Evaluating Webots

Posted in artificial intelligence, robotics on February 4th, 2014 by Samuel Kenyon

I’m trying to find a better simulator than Breve for robots and 3D physics world creation.

I have been examining the Webots simulation environment. It seems pretty useful since I could write controllers in C++ and it comes with several robot models out of the box. And I like the scene graph (or “scene tree” as they call it) approach for environments (they use VRML97 which is obsolete but at least it’s a well known standard); I only played with the interface enough to add a sphere and a box but it seems good enough so far. A lot easier than doing it completely programmatically and/or completely from scratch with raw data files. And I have made 3D models from scratch with data files in the past and it was not that efficient (compared to some ideal GUI) except for tweaking exact numbers.

They have some Nao (aka “NAO”) robot models and it would be awesome to use that for some mental development research. I’m thinking about affordances, and certainly the Nao with its 25 DOF and lots of sensors is more than sufficient for interesting affordances with real world (or simulated 3D world) environments. It may actually be overkill…

simulated Nao looks at a brick box

simulated Nao looks at a brick box

Not that I have access to a real Nao, although I programmed two little little test scripts last year on an actual Nao using Choregraphe, a primarily visual programming tool. Webots can run a Nao server so you can actually hook Choregraphe to the Webots simulation (Choreograph has a sim but just of the robot model, not of environmental interactions). Unfortunately I couldn’t try this out as it’s blocked for free users (the screenshot below shows an attempt to use the robot soccer world).

naoqisim denied!

naoqisim denied!

And I just realized if I write a Webots Nao controller, there’s no documentation or obvious way that I can see to know what the exact actuator names are to pass to wb_robot_get_device() and the demo doesn’t show all motors (or maybe they haven’t implemented all motors?). [Update: I have been informed that you can get the device tags from the Robot Window which can be made visible with the menu (Robot -> Show Robot Window) or double-clicking on the robot in the sim view. Not as good as a text list but at least the info is there.] Making motion files manually would be a pain as well. Maybe I will end up making a simpler robot model from scratch.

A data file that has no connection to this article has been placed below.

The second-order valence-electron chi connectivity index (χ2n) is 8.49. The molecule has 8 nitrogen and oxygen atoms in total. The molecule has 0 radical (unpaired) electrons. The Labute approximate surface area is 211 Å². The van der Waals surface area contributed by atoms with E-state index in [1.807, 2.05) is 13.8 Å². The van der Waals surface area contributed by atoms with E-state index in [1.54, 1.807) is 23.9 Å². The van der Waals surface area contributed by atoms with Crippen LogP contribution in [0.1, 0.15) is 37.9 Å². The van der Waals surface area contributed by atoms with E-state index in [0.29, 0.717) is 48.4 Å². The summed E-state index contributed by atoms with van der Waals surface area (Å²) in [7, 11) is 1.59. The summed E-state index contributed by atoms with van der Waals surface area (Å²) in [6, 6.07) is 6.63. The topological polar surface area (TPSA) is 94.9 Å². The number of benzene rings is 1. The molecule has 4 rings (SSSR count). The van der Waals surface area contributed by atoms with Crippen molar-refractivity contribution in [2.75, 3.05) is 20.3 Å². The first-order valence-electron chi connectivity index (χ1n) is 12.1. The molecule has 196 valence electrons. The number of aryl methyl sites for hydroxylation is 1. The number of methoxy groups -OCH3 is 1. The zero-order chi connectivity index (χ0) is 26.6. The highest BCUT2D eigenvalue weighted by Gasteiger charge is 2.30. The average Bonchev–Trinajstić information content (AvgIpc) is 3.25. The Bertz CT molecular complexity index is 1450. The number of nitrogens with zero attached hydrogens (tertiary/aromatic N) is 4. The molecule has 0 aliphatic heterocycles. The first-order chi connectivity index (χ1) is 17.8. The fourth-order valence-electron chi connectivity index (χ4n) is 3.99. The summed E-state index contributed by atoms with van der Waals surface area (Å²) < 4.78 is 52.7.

The lack of access to the Superviser is also making me question using this for my non-funded research. I might try running some experiments in it, and just see how far I can go without a Superviser.

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Recursion and the Human Mind

Posted in artificial intelligence on December 5th, 2011 by Samuel Kenyon

It’s certainly not new to propose recursion as a key element of the human mind—for instance Douglas Hofstadter has been writing about that since the 1970s.

nested recursion

Michael C. Corballis, a former professor of psychology, came out with a new book this year called The Recursive Mind. It explains his specific theory that I will attempt to outline here.

The Recursive Mind

As I understand it, his theory is composed of these parts:

  1. The ability of the human mind to generate concepts recursively is what causes the main differences between homo sapiens and other animals.
  2. A Chomskian internal language is the basis for all external languages and other recursive abilities. (See this blog post by Corballis for a summary of an internal language as a universal grammar).
  3. External languages evolved on top of the recursive abilities primarily for storytelling and social cohesion.
  4. External languages started with gestures, and most likely were followed by mouth clicking languages before vocal languages emerged.

Read more »

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Hating Technology is Hating Yourself

Posted in artificial intelligence, culture, robotics, transhumanism on November 6th, 2010 by Samuel Kenyon

Kevin Kelly concluded a chapter in his new book What Technology Wants with the declaration that if you hate technology, you basically hate yourself.

photo of art installation of human statue shooting another humanoid statue with the head of a CRT

The rationale is twofold:

1. As many have observed before, technology–and Kelly’s superset “technium”–is in many ways the natural successor to biological evolution.  In other words, human change is primarily through various symbiotic and feedback-looped systems that comprise human culture.